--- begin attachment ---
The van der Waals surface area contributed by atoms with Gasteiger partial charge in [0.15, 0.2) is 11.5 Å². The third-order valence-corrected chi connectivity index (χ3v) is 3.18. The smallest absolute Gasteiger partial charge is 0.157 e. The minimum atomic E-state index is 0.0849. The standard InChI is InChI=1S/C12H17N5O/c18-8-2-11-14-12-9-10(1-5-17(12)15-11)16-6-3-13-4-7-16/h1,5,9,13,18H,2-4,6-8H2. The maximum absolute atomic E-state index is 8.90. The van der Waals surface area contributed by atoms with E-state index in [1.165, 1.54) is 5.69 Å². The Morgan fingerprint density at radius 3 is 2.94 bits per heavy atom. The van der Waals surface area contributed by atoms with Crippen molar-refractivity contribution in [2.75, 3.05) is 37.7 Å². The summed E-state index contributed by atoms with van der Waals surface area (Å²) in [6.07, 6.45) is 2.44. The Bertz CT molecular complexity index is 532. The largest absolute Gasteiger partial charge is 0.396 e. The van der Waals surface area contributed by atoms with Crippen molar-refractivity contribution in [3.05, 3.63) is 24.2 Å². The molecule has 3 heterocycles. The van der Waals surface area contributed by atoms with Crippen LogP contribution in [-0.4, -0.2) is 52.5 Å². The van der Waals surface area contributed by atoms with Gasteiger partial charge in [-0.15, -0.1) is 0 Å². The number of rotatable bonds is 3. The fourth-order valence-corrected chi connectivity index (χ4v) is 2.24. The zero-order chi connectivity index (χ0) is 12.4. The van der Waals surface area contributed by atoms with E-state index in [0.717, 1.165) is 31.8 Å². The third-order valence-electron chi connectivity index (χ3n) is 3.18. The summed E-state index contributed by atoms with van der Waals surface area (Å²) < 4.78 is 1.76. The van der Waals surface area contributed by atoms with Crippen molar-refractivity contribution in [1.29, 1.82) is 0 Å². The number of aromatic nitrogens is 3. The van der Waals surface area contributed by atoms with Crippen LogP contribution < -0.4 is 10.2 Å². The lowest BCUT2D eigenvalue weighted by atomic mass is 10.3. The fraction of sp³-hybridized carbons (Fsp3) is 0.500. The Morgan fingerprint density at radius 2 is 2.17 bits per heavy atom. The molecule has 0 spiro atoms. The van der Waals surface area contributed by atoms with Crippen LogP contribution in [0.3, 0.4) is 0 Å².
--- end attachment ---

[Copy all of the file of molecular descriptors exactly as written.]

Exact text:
The van der Waals surface area contributed by atoms with Gasteiger partial charge in [0.15, 0.2) is 11.5 Å². The third-order valence-corrected chi connectivity index (χ3v) is 3.18. The smallest absolute Gasteiger partial charge is 0.157 e. The minimum atomic E-state index is 0.0849. The standard InChI is InChI=1S/C12H17N5O/c18-8-2-11-14-12-9-10(1-5-17(12)15-11)16-6-3-13-4-7-16/h1,5,9,13,18H,2-4,6-8H2. The maximum absolute atomic E-state index is 8.90. The van der Waals surface area contributed by atoms with E-state index in [1.165, 1.54) is 5.69 Å². The Morgan fingerprint density at radius 3 is 2.94 bits per heavy atom. The van der Waals surface area contributed by atoms with Crippen molar-refractivity contribution in [2.75, 3.05) is 37.7 Å². The summed E-state index contributed by atoms with van der Waals surface area (Å²) in [6.07, 6.45) is 2.44. The Bertz CT molecular complexity index is 532. The largest absolute Gasteiger partial charge is 0.396 e. The van der Waals surface area contributed by atoms with Crippen molar-refractivity contribution in [3.05, 3.63) is 24.2 Å². The molecule has 3 heterocycles. The van der Waals surface area contributed by atoms with Crippen LogP contribution in [-0.4, -0.2) is 52.5 Å². The van der Waals surface area contributed by atoms with Gasteiger partial charge in [-0.15, -0.1) is 0 Å². The number of rotatable bonds is 3. The fourth-order valence-corrected chi connectivity index (χ4v) is 2.24. The zero-order chi connectivity index (χ0) is 12.4. The van der Waals surface area contributed by atoms with E-state index in [0.717, 1.165) is 31.8 Å². The third-order valence-electron chi connectivity index (χ3n) is 3.18. The summed E-state index contributed by atoms with van der Waals surface area (Å²) < 4.78 is 1.76. The van der Waals surface area contributed by atoms with Crippen molar-refractivity contribution in [1.29, 1.82) is 0 Å². The number of aromatic nitrogens is 3. The van der Waals surface area contributed by atoms with Crippen LogP contribution < -0.4 is 10.2 Å². The lowest BCUT2D eigenvalue weighted by atomic mass is 10.3. The fraction of sp³-hybridized carbons (Fsp3) is 0.500. The Morgan fingerprint density at radius 2 is 2.17 bits per heavy atom. The molecule has 0 spiro atoms. The van der Waals surface area contributed by atoms with Crippen LogP contribution in [0.3, 0.4) is 0 Å².